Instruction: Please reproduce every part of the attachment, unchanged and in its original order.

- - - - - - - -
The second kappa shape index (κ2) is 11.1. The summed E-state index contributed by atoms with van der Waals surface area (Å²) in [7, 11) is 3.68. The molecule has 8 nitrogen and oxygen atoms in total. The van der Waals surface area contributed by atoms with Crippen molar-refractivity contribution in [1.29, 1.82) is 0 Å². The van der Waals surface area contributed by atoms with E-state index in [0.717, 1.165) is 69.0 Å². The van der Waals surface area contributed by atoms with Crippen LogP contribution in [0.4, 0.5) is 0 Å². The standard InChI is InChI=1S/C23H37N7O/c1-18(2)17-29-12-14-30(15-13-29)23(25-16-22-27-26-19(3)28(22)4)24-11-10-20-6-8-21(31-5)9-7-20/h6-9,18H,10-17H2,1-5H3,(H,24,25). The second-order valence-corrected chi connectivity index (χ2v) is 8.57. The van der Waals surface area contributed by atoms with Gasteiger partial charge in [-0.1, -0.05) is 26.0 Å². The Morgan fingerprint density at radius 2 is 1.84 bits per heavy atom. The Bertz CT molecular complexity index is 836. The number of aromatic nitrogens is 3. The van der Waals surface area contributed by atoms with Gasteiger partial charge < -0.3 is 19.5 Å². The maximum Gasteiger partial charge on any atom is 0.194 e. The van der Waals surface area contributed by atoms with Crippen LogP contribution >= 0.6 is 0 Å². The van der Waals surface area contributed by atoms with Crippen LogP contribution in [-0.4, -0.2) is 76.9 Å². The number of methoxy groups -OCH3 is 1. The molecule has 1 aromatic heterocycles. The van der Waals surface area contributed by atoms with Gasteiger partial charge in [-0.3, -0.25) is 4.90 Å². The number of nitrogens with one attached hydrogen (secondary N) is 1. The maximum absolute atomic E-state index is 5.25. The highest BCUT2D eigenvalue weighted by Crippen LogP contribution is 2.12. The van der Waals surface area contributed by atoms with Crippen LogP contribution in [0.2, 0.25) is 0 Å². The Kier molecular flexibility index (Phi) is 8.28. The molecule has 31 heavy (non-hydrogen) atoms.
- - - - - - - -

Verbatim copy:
The second kappa shape index (κ2) is 11.1. The summed E-state index contributed by atoms with van der Waals surface area (Å²) in [7, 11) is 3.68. The molecule has 8 nitrogen and oxygen atoms in total. The van der Waals surface area contributed by atoms with Crippen molar-refractivity contribution in [1.29, 1.82) is 0 Å². The van der Waals surface area contributed by atoms with E-state index in [0.717, 1.165) is 69.0 Å². The van der Waals surface area contributed by atoms with Crippen LogP contribution in [0.4, 0.5) is 0 Å². The standard InChI is InChI=1S/C23H37N7O/c1-18(2)17-29-12-14-30(15-13-29)23(25-16-22-27-26-19(3)28(22)4)24-11-10-20-6-8-21(31-5)9-7-20/h6-9,18H,10-17H2,1-5H3,(H,24,25). The second-order valence-corrected chi connectivity index (χ2v) is 8.57. The van der Waals surface area contributed by atoms with Gasteiger partial charge in [-0.1, -0.05) is 26.0 Å². The Morgan fingerprint density at radius 2 is 1.84 bits per heavy atom. The Bertz CT molecular complexity index is 836. The number of aromatic nitrogens is 3. The van der Waals surface area contributed by atoms with Gasteiger partial charge < -0.3 is 19.5 Å². The maximum Gasteiger partial charge on any atom is 0.194 e. The van der Waals surface area contributed by atoms with Crippen LogP contribution >= 0.6 is 0 Å². The van der Waals surface area contributed by atoms with Crippen LogP contribution in [-0.4, -0.2) is 76.9 Å². The number of methoxy groups -OCH3 is 1. The molecule has 1 aromatic heterocycles. The van der Waals surface area contributed by atoms with Gasteiger partial charge in [-0.3, -0.25) is 4.90 Å². The number of nitrogens with one attached hydrogen (secondary N) is 1. The maximum absolute atomic E-state index is 5.25. The highest BCUT2D eigenvalue weighted by Crippen LogP contribution is 2.12. The van der Waals surface area contributed by atoms with Crippen LogP contribution in [0.2, 0.25) is 0 Å². The Kier molecular flexibility index (Phi) is 8.28. The molecule has 31 heavy (non-hydrogen) atoms.